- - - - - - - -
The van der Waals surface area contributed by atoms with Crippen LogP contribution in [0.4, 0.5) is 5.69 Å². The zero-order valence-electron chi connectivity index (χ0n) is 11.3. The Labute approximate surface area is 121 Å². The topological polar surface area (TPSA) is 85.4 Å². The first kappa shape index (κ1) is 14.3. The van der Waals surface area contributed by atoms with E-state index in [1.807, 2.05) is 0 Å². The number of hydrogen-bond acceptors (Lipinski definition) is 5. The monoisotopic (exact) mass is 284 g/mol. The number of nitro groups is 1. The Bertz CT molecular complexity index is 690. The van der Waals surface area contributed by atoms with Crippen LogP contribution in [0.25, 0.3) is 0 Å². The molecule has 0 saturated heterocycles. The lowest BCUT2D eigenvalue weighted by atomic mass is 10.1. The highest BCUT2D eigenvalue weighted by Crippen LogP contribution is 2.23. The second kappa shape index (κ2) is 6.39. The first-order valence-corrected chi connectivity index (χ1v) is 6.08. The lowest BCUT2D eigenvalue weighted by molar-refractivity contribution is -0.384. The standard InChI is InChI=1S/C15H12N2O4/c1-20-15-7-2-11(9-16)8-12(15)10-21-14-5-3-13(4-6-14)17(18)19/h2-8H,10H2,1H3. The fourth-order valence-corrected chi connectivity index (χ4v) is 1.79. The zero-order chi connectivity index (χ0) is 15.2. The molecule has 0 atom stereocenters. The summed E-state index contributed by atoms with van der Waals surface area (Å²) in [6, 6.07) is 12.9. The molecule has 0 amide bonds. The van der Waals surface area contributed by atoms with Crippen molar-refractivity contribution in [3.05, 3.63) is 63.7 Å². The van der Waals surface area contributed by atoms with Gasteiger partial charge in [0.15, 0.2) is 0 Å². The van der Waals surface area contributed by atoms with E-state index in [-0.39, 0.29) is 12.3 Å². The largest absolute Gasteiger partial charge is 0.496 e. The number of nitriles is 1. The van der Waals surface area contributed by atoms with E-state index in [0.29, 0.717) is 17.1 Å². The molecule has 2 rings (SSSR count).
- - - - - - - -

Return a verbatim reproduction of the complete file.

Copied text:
The van der Waals surface area contributed by atoms with Crippen LogP contribution in [0.4, 0.5) is 5.69 Å². The zero-order valence-electron chi connectivity index (χ0n) is 11.3. The Labute approximate surface area is 121 Å². The topological polar surface area (TPSA) is 85.4 Å². The first kappa shape index (κ1) is 14.3. The van der Waals surface area contributed by atoms with E-state index in [1.807, 2.05) is 0 Å². The number of hydrogen-bond acceptors (Lipinski definition) is 5. The monoisotopic (exact) mass is 284 g/mol. The number of nitro groups is 1. The Bertz CT molecular complexity index is 690. The van der Waals surface area contributed by atoms with Crippen LogP contribution in [0.25, 0.3) is 0 Å². The molecule has 0 saturated heterocycles. The lowest BCUT2D eigenvalue weighted by atomic mass is 10.1. The highest BCUT2D eigenvalue weighted by Crippen LogP contribution is 2.23. The second kappa shape index (κ2) is 6.39. The first-order valence-corrected chi connectivity index (χ1v) is 6.08. The lowest BCUT2D eigenvalue weighted by molar-refractivity contribution is -0.384. The standard InChI is InChI=1S/C15H12N2O4/c1-20-15-7-2-11(9-16)8-12(15)10-21-14-5-3-13(4-6-14)17(18)19/h2-8H,10H2,1H3. The fourth-order valence-corrected chi connectivity index (χ4v) is 1.79. The zero-order chi connectivity index (χ0) is 15.2. The molecule has 0 atom stereocenters. The summed E-state index contributed by atoms with van der Waals surface area (Å²) in [6, 6.07) is 12.9. The molecule has 0 amide bonds. The van der Waals surface area contributed by atoms with Crippen molar-refractivity contribution in [3.05, 3.63) is 63.7 Å². The van der Waals surface area contributed by atoms with Gasteiger partial charge in [0.15, 0.2) is 0 Å². The van der Waals surface area contributed by atoms with E-state index in [-0.39, 0.29) is 12.3 Å². The largest absolute Gasteiger partial charge is 0.496 e. The number of nitriles is 1. The van der Waals surface area contributed by atoms with E-state index in [0.29, 0.717) is 17.1 Å². The molecule has 2 rings (SSSR count).